2: Innovation is only about new products.

FALSE: Innovation that transcends corporate culture can transfer everywhere: in logistics, in the business model, in processes

  • Dell: in supply chain innovation
  • Google: in the monetization of the business model
  • Toyota: in the production process
  • Walmart: in the management of the inventory system
  • Starbuck’s: in the evolution of the “coffee shop” concept

All leaders managing a budget are accountable for moving innovation up a notch or two to the extent of their influence.

In conclusion, keep in mind that companies that do not invest in innovation or that cut back on new products as soon as finances become tight, risk seeing their longevity cut by several years. Their own lack of vision will cause them to slowly disappear from the consumer portfolio. Talk to Kodak, Firestone, BlackBerry, Sony, who were, in the more or less distant past, the leaders in their industry…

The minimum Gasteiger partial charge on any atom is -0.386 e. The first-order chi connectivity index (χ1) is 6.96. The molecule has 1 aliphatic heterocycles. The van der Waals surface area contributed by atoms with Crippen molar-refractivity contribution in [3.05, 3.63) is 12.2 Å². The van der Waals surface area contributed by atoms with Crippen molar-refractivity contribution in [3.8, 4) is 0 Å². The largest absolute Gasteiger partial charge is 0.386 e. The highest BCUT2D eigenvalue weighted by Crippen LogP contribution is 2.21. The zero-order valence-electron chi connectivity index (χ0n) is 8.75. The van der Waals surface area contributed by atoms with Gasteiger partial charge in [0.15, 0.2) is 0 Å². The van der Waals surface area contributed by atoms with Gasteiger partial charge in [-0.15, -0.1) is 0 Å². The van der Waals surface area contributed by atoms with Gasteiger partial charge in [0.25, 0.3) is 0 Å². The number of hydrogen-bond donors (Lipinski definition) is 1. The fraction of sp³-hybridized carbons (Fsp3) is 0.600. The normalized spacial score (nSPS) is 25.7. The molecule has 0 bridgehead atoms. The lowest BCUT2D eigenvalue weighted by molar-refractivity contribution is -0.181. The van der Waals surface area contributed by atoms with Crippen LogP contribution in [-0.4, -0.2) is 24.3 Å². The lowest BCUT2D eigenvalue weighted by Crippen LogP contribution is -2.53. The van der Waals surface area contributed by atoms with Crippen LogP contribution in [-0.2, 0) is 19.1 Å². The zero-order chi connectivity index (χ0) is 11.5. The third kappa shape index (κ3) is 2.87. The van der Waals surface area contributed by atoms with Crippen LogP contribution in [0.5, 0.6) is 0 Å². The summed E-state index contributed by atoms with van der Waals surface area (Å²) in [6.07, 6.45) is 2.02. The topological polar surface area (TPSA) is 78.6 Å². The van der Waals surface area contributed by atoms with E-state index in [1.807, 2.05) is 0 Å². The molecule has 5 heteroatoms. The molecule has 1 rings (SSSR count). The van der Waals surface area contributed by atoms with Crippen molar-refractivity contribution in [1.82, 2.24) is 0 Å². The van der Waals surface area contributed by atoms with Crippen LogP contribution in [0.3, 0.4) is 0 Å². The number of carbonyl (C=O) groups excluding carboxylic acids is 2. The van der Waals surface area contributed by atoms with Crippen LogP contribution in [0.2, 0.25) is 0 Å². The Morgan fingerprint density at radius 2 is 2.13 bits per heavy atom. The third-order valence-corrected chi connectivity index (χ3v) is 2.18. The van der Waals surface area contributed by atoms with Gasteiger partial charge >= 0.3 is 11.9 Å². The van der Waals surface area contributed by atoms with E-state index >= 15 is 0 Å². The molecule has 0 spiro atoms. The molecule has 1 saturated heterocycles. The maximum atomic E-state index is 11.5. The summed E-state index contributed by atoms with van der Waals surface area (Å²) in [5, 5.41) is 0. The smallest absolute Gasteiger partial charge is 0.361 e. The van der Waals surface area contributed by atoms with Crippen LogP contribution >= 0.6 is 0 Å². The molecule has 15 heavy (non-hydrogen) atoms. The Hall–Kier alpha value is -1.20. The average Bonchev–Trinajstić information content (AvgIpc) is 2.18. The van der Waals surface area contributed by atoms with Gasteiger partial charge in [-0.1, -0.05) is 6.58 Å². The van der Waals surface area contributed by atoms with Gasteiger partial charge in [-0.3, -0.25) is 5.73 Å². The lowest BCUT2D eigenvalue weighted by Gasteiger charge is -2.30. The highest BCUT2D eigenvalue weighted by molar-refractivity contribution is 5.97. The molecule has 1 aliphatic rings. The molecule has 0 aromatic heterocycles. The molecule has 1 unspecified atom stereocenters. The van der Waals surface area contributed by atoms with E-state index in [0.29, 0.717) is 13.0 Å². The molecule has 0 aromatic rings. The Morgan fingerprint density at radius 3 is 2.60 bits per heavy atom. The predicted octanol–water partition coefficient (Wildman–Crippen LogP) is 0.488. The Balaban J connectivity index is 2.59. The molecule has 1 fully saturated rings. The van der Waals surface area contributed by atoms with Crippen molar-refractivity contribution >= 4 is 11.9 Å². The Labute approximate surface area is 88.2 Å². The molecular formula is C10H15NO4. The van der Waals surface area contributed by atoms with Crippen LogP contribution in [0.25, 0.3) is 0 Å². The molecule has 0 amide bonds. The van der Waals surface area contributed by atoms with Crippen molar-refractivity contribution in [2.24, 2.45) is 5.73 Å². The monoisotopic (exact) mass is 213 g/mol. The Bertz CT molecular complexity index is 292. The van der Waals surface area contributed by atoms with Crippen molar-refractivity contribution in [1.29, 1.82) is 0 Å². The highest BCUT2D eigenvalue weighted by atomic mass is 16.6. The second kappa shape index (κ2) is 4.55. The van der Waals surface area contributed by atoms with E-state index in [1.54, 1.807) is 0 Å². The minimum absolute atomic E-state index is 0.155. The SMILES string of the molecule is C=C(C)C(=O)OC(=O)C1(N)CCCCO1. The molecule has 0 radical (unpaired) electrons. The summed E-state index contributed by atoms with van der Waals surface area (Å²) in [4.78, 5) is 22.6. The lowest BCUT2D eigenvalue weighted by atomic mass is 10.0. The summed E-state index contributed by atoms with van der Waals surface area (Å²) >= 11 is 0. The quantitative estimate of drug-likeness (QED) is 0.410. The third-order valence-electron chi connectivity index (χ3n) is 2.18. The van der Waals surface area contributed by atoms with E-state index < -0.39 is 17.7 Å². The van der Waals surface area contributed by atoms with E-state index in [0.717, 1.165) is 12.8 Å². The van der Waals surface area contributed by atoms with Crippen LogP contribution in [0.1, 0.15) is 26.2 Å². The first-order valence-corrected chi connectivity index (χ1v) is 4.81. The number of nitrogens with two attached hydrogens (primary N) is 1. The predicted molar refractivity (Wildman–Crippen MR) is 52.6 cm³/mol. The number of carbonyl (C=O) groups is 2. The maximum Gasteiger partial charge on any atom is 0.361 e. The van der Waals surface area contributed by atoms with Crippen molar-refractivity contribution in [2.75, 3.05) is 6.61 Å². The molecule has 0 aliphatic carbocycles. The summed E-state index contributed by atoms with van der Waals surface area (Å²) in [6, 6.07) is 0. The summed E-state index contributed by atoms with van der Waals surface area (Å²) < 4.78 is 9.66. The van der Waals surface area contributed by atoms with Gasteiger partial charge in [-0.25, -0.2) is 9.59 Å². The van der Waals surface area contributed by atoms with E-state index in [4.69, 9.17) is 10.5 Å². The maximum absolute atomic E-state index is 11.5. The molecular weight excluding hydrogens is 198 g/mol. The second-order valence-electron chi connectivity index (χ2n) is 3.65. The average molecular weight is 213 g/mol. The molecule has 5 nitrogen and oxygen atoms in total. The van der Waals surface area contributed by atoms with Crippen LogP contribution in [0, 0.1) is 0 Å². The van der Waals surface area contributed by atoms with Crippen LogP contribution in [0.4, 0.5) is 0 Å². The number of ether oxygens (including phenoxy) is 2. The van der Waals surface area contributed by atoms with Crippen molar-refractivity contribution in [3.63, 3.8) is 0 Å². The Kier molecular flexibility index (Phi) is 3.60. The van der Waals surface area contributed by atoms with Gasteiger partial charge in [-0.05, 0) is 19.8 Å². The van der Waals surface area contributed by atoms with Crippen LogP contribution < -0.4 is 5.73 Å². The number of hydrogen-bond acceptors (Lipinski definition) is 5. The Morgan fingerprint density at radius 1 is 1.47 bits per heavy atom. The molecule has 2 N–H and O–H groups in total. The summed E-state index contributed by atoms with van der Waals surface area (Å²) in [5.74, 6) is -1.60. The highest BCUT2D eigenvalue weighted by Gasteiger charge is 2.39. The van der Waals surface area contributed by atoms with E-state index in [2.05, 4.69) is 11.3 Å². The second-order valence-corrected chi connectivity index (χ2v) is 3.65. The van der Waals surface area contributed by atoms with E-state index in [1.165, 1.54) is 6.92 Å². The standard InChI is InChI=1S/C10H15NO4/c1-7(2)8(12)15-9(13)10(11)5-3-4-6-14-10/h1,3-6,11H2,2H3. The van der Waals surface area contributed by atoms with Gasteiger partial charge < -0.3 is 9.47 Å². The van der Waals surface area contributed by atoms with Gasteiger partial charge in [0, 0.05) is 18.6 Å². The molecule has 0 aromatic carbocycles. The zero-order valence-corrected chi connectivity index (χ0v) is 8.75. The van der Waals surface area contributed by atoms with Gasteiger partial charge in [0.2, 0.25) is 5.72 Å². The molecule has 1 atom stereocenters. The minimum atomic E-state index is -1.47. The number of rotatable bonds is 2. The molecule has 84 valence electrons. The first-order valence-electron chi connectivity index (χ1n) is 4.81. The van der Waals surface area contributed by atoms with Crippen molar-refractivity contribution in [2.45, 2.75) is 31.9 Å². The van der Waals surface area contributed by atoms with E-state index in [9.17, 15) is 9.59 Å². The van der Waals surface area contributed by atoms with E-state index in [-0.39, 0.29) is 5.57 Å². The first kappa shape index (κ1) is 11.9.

About the Author

Mélanie Beauregard is a team leader with 20 years of management experience in manufacturing companies, large and small. She provides companies with tools and skills to deliver their strategic plan or innovation.

After completing her MBA in Business Management at Université Laval in 2002, Mélanie quickly turned to product management and she went on to complete her training in product management and development, project management, market analysis and performance indicators with the Product Development and Management Association (PDMA) by obtaining the New Product Development Professional (NPDP) certification in 2007.

In 2011 she built on her strengths with program management, portfolio and organisation by leading and contributing to the programs and project offices. To get more tools and to ensure the performance of the programs she has to deliver, Melanie has successfully completed her Green Belt Lean Six-Sigma certification in 2018.

Her experience in multidisciplinary team management allows her to mobilize teams, structure tasks and define roles so that everyone understands expectations and contributes to the height of their abilities while learning!

Recognized for her empathetic leadership, her ability to solve complex problems quickly and efficiently, and by bringing innovative business models, Melanie has contributed to the success of many product development and partnership projects, optimizing internal processes and clarifying roles in order to achieve the goals entrusted to her.